Originally sent to VIXCONTANGO subscribers on December 6th, 2019
Now that Democratic primary season is upon us and the top 4 candidates are crystal clear (Biden, Sanders, Warren, Buttigieg), I want to provide you with a guide to the most important issue of the 2020 election which is Health Care. I have already sent a mailer about Bernie Sanders’ Medicare-for-All plan earlier in the year and if you haven’t read it, you can read it again here. Bernie’s plan is the most unlikely to pass through Congress since I doubt Americans are ready to jump from fully private health care to 100% government health care overnight. Even if Bernie Sanders base in the 2020 Democratic Party is solid, it is barely 10% of the US population and there is no way 10% of the US population will dictate what the other 90% will do, particularly when a good portion of the population is Republican. So I am not going to revisit Bernie’s Medicare-for-All here, instead I will focus on the Medicare-for-All vision of the other 3 candidates.
To put the discussion below in context, I would like to share with you my wife’s company health insurance plans and also how much they cost for a variety of people and situations. There are 2 types of plans in the US health care system – Silver and Gold. The Silver plans have a higher deductible (out of pocket expense) in exchange for slightly lower health insurance premium. The Gold plans have a lower deductible in exchange for higher premiums. People that are young and healthy tend to pick Silver plans, people with families tend to pick Gold plans. The combined premium that a company and an employee pay to the health insurance company tends to be around $500 per month for Silver plans and about $800 for Gold plans for single people. For families, the premium depends on the number of dependents (kids) but generally speaking a Family of 4 pays $2,050 per month for a Silver Plan and $2,150 per month for a Gold Plan. However, as you see in the chart above somebody with a big family may be paying up to $4,000 per month (the person with 6 teenagers/young adults). Also notice the massive increases in 2020 in both premiums and deductibles. Premiums are up about 6.5% while deductibles are up 14% for Silver plans (from $3500 to $4000). That means Americans will have to spend potentially 20% more on health care in 2020. For a Family of 4 on Silver Plan the total annual deductible increase is $2,000 (4 * 500), while premiums are up another $2,000 (150 *12), for a total of $4,000 potential new out-of-pocket expense on top of current rate. Pretty hefty. People have to plan for that and that is hurting the US economy right now. This hit is at least double the paycheck relief people may have experienced last year due to the Trump payroll tax cut. I have summarized the rough financial below. As the table below shows, Single singles will most likely choose the Silver plan while families will go for the Gold plan because those options result in lower total potential liability (health care spending).
The Biden Plan
The Biden Plan is a big expansion of Obamacare and provides a much desired public option. But the public option is not Medicare. It is a plan with benefits that are less than Medicare currently provides. The main points of the plan are as follows:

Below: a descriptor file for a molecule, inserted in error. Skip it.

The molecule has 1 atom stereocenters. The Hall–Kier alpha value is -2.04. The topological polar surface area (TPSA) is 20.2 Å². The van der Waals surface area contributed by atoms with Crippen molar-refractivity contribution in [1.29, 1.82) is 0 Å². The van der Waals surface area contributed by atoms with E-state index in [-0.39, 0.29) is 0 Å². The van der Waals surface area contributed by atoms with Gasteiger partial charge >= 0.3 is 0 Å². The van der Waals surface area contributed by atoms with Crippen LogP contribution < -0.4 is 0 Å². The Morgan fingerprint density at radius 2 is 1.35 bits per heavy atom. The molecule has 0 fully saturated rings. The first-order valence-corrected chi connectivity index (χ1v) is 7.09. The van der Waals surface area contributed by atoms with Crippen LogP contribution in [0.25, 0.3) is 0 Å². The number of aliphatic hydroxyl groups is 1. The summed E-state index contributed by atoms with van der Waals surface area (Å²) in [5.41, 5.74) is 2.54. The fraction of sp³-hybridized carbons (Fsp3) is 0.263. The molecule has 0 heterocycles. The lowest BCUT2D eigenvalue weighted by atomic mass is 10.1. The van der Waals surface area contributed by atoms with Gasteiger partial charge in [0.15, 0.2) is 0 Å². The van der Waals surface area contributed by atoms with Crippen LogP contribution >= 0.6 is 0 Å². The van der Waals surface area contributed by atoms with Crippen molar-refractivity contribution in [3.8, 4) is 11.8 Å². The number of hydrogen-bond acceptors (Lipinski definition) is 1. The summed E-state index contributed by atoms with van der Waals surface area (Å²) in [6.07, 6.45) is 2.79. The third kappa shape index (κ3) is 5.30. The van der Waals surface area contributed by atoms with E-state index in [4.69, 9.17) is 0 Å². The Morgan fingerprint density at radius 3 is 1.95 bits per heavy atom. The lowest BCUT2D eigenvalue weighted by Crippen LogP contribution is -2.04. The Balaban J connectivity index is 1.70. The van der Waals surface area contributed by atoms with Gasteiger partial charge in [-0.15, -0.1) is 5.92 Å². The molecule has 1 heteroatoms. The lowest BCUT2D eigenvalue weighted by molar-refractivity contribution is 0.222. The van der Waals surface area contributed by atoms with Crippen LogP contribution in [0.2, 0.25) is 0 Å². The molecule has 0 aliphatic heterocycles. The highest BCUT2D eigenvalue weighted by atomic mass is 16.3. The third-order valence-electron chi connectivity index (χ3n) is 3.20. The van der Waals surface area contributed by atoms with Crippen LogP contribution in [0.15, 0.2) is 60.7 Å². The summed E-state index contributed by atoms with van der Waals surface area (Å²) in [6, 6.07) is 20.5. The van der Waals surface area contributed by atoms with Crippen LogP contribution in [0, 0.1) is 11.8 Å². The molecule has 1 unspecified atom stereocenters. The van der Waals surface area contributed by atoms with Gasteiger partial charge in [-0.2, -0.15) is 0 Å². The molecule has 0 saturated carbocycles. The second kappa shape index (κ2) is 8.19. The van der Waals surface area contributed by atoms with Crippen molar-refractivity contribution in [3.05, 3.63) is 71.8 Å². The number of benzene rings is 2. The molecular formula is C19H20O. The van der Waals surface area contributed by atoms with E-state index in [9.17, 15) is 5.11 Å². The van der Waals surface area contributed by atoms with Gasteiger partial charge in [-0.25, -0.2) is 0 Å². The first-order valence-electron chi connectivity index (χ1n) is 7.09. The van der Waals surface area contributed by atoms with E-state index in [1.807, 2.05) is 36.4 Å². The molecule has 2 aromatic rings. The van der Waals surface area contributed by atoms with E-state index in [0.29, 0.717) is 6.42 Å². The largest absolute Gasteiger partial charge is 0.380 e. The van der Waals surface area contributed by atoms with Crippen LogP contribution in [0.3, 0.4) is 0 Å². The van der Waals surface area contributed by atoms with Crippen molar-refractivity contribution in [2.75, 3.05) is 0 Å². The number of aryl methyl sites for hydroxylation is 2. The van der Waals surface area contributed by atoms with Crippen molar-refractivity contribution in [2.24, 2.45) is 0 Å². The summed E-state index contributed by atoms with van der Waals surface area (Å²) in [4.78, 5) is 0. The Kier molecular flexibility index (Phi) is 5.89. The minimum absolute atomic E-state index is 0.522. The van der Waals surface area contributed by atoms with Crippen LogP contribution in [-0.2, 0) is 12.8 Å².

- Increase the value of health insurance tax credits. Under Obamacare families that make up to 400% of federal poverty level may receive a tax credit to cover the health insurance premiums. The amount is calculated as % of income for a Silver Plan. Biden will remove the 400% eligibility cap and lower the limit from 9.85% to 8.5% of income. Also the size of tax credits will be based on Gold Plans instead of Silver Plan (there is a substantial difference in benefits).
What does that mean practically? A Family of 4 making $100,000 will pay $8,500 per year for a Gold Plan. Currently, a Family of 4 pays $25,800 for Gold plan coverage as shown above. This is massive savings of about $17,300 or $1,400 per month. Biden estimates the average family will save $750 per month (that is because the average family makes $50,000 per year). This is going to radically cut the cost of health care for average Americans.
- Force Obamacare Medicaid Expansion to states that opted out. Many Red states didn’t take up the Medicaid expansion leaving about 5 million potentially eligible people without coverage. Biden will allow the federal government to cover those people. This move also has big political implications as it will guarantee that those voters will vote Democrat in the 2020 election.
- Stop surprise billing. Out of network providers tend to hit patients with big bills and Americans often don’t even know the provider is out of network. They only learn later through a big bill. Biden will bar health care providers from charging out of network rates when patient doesn’t have control over the provider he sees.
- Drug Cost Control and allow Medicare to negotiate drug prices. I don’t need to cover this, it is well known Democratic stance. Allow generic imports, limit drug price increase to inflation rate, etc.
The Biden plan is expected to cost $750 billion over the next decade or $75 billion per year. Biden plans to pay for it by reversing some of the Trump tax cuts – primarily lifting the corporate tax rate to 28%. The Biden plan will create a new government health care bureaucracy in Washington DC in addition to the bureaucracy that currently administers Medicare.
Cost: $750 billion
Deficit Impact: Neutral
The Buttigieg Plan (Medicare for All Who Want It)